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Fieldbus Wiring (Part 1 of 2)

By Dick Caro

E-Zine February 2012

In the wiring of 4-20mA analog, there is a requirement for a continuous wire pair from the field instrument to its final terminations at the analog input card in the control system. The same 4-20mA current indicating the process variable or measurement value can be measured anywhere on this wire pair. Field wiring reduction is accomplished in both FOUNDATION™ Fieldbus H1 and PROFIBUS-PA in identical ways since both use the identical wiring plan/specifications based on the Physical Layer standard of IEC 61158 and ANSI/ISA 50.02. Savings are realized because several field instruments can share the same wires. The FOUNDATION™ Fieldbus H1 and PROFIBUS- PA specifications call for a wire pair, but the signal is digital rather than an analog current. This allows the same wire pair to loop through several instruments in a multiple drop configuration that allows each instrument to communicate its values in an orderly fashion. Power is provided to each field instrument via the wire pair.

Wiring savings result because several field instruments share the same wire run from the field to the instrument termination rack. The number of devices sharing the same wiring will vary with the power that they require and the need for intrinsic safety.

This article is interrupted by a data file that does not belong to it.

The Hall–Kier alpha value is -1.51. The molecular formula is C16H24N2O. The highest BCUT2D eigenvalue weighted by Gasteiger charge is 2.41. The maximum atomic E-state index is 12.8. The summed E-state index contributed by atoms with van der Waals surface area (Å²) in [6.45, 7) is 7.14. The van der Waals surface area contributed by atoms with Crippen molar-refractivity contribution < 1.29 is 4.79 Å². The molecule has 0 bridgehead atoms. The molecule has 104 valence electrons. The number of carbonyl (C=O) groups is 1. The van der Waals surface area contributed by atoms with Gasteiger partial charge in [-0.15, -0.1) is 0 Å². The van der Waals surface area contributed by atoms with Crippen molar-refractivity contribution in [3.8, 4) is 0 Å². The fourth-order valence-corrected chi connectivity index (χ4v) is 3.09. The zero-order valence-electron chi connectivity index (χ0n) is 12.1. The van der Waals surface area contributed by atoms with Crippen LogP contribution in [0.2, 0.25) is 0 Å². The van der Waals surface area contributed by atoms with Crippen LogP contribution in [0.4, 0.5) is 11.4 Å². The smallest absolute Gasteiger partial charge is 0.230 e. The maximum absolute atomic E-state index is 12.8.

There can be a cost savings from reduction in the engineering/design work to prepare detailed wiring termination drawings for each instrument/pair since the termination of H1 wires does not need to be to a specific terminal on the interface card. In practice, the design firms do not have a way to take advantage of these features to reduce costs.

It is common for individual fieldbus field instruments and control valve positioners to be wired to a common field junction box where they are joined into a single wire pair. Because of its appearance, the SP50 committee named this wiring arrangement a "Chicken Foot". Savings result from the reduction of the number of long cables and junction boxes. In addition, there are typically fewer fieldbus termination cards than analog input cards, which also reduce costs.

Click here to read Part 2

Excerpted from The Consumer Guide to Fieldbus Network Equipment for Process Control

ISSN 1538-5280

Spitzer and Boyes, LLC
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